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  • Life Sentence For Longshore In Shelton Double Homicide Case

    LongshoreSentence"Like many cases, these murders were the result of the defendant who, because they placed a higher premium on greed and drugs than human life, cruelly took two lives." This was the reasoning presented by Mason County Supreme Court Judge Toni Sheldon on Thursday as she sentenced Charles Longshore to life… Read More +

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  • Governor Proposes Capital Gains Tax For Washington

    inslee boeingThe governor is proposing a new capital gains tax to help address a projected state budget gap of more than $2 billion over the next two-year budget cycle. Gov. Jay Inslee says a new tax on the sale of stocks, bonds and other assets would raise nearly $800 million during the… Read More +

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  • Seahawks Sign K.J. Wright To Extension

    kjwrightThe Seattle Seahawks have signed linebacker K.J. Wright to a four-year extension, the team announced this afternoon. "In the offseason, we identified K.J. as one of our core players moving forward and aimed to keep him as a part of the Seahawks family for a long time," said Executive Vice President & General Manager John Schneider. "The timing of this signing gives us the ability to keep as many of our core players together as we possibly can.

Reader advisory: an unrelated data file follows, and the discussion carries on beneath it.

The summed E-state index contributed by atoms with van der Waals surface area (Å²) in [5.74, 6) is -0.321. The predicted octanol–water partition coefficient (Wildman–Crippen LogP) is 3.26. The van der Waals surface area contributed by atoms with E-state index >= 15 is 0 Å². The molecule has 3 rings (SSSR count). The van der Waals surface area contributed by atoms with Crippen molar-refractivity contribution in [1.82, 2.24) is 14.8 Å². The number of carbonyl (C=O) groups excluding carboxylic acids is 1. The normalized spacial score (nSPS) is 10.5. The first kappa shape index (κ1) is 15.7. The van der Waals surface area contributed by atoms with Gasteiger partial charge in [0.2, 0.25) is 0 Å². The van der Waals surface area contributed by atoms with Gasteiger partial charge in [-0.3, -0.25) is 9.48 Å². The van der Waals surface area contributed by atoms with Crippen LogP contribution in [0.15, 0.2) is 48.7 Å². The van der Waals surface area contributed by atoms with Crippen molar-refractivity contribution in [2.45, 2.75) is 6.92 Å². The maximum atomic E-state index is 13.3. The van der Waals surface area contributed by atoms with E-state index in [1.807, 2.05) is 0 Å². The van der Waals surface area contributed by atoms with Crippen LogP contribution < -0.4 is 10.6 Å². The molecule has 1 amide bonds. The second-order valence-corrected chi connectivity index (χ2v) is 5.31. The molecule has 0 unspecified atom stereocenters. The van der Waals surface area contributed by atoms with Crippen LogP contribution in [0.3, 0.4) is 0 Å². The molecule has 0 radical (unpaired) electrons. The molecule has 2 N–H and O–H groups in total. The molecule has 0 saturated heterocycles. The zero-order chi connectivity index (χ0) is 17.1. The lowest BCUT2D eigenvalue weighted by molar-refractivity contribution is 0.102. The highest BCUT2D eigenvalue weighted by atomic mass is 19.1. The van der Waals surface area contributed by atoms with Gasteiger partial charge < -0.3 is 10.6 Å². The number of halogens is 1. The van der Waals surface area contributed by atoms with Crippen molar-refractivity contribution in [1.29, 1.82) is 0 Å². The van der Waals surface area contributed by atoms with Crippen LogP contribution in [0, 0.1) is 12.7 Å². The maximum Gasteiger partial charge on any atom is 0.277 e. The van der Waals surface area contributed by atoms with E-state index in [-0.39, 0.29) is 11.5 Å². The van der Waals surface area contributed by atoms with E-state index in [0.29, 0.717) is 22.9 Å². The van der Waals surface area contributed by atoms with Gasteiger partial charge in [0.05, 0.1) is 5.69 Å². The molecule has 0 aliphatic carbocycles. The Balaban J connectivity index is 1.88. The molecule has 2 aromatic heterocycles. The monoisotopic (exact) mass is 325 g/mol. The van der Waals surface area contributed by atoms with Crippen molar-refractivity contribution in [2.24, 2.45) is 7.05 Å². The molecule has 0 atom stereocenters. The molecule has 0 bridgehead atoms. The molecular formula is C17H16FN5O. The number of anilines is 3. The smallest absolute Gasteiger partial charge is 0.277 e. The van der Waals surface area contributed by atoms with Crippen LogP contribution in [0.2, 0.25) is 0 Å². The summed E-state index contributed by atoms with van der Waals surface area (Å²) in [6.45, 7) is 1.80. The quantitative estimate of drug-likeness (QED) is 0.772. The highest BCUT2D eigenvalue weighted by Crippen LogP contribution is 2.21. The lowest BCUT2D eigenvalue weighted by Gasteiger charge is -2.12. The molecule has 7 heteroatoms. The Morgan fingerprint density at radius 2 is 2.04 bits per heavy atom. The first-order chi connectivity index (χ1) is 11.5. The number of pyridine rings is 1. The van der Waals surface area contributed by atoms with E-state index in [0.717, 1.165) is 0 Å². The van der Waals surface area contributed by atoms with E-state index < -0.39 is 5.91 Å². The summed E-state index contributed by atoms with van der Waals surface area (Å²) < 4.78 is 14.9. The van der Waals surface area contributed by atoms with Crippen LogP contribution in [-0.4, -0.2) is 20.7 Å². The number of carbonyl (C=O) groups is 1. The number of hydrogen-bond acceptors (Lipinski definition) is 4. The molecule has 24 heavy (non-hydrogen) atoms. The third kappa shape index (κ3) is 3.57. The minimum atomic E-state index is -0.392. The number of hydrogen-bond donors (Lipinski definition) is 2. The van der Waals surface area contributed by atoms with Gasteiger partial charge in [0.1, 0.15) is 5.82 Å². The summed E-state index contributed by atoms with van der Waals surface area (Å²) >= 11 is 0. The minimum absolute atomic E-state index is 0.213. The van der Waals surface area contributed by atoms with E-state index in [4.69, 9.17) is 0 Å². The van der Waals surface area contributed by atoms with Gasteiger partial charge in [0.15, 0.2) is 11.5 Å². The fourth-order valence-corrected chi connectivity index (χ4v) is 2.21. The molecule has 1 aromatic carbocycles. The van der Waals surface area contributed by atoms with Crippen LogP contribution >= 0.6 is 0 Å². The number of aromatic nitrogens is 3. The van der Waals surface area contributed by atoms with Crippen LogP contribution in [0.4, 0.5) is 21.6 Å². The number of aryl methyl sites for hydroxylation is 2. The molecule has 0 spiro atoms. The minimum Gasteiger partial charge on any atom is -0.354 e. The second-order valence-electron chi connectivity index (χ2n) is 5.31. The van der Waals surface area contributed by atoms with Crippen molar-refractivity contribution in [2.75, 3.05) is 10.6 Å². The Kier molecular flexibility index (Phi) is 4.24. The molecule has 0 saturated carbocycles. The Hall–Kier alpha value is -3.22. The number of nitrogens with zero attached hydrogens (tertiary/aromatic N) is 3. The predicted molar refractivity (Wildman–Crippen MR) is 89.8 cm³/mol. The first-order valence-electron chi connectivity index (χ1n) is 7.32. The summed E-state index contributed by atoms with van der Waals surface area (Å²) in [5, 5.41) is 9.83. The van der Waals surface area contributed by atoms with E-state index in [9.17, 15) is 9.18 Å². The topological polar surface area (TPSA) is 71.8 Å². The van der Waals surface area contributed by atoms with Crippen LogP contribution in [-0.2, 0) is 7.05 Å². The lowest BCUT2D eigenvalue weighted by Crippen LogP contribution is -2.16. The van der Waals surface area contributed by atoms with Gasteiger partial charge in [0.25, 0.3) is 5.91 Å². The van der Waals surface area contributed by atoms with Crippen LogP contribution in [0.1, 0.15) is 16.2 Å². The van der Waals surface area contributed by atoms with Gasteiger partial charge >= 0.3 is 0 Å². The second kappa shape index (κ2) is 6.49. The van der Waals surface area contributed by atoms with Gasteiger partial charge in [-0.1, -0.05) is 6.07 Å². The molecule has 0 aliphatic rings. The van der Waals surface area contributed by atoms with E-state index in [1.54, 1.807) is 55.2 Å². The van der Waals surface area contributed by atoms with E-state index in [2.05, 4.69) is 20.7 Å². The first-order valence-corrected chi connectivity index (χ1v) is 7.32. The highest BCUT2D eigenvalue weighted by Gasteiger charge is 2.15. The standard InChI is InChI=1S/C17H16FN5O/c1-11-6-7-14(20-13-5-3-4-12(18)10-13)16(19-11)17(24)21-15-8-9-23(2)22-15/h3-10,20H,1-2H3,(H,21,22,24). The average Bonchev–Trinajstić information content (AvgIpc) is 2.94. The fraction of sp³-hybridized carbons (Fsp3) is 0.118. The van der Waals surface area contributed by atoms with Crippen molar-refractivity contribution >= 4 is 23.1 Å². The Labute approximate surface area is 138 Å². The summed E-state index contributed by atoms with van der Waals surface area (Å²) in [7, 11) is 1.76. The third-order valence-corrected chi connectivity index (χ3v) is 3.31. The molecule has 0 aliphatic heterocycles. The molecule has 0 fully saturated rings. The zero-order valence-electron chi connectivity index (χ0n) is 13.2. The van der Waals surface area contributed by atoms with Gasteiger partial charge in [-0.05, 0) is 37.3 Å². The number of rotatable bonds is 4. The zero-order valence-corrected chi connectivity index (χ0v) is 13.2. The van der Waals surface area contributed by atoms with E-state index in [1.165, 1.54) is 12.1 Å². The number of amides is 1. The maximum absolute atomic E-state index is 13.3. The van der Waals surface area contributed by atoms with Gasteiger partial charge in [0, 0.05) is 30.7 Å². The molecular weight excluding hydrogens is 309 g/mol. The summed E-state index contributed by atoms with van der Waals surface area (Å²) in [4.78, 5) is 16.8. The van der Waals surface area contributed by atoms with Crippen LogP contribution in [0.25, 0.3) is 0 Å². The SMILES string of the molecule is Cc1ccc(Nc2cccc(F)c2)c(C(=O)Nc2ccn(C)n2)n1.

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Website Tells Home Buyers Who Died in Their New Home

b_250_0_16777215_00_images_obgrabber_2013-10_3c0f5e6f44.jpgiStock/Thinkstock (HOUSTON) -- Prospective home buyers usually have a raft of questions, like how old is the boiler, or when was the roof last replaced, but one nagging question often goes unanswered: did anybody die here?  A new website, DiedInHouse.com, is seeking to change that. The Houston Chronicle reports the website was launched in June, and already has been slammed with thousands of requests. 

The site is the brainchild of Roy Condrey; DiedInHouse.com's CEO created the site after a tenant of his insisted his rental property in Columbia, S.C., was haunted.

"It occurred to me that a service which told people who died in their homes before they moved in would be popular. It's harder to find things like this out than you think," he told the paper.

Most states don't require realtors to disclose a home's ghostly or ghastly past, and so Condrey learned quickly how popular the $12 service his website provides has become.

"Some people don't have a problem with knowing someone died in their home.  But when you remind them that this knowledge could affect their home values, they change their tune," he said.

Copyright 2013 ABC News Radio

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